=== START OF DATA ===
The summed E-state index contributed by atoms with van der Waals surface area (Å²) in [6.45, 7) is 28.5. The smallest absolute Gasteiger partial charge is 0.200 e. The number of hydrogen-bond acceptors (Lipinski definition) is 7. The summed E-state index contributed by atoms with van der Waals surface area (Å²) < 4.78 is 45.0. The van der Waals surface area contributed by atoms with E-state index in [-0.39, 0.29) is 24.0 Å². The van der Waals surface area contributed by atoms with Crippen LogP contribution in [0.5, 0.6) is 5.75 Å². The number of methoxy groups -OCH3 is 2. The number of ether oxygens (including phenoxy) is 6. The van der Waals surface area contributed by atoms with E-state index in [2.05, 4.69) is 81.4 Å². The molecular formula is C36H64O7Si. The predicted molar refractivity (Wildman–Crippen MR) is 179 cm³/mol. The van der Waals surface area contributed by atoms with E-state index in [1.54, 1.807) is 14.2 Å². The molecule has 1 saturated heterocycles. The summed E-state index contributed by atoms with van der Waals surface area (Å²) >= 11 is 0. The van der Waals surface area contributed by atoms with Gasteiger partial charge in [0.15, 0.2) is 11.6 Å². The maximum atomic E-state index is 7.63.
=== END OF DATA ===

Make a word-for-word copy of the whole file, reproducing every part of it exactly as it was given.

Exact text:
The summed E-state index contributed by atoms with van der Waals surface area (Å²) in [6.45, 7) is 28.5. The smallest absolute Gasteiger partial charge is 0.200 e. The number of hydrogen-bond acceptors (Lipinski definition) is 7. The summed E-state index contributed by atoms with van der Waals surface area (Å²) < 4.78 is 45.0. The van der Waals surface area contributed by atoms with E-state index in [-0.39, 0.29) is 24.0 Å². The van der Waals surface area contributed by atoms with Crippen LogP contribution in [0.5, 0.6) is 5.75 Å². The number of methoxy groups -OCH3 is 2. The number of ether oxygens (including phenoxy) is 6. The van der Waals surface area contributed by atoms with E-state index in [2.05, 4.69) is 81.4 Å². The molecular formula is C36H64O7Si. The predicted molar refractivity (Wildman–Crippen MR) is 179 cm³/mol. The van der Waals surface area contributed by atoms with E-state index in [1.54, 1.807) is 14.2 Å². The molecule has 1 saturated heterocycles. The summed E-state index contributed by atoms with van der Waals surface area (Å²) >= 11 is 0. The van der Waals surface area contributed by atoms with Gasteiger partial charge in [0.15, 0.2) is 11.6 Å². The maximum atomic E-state index is 7.63.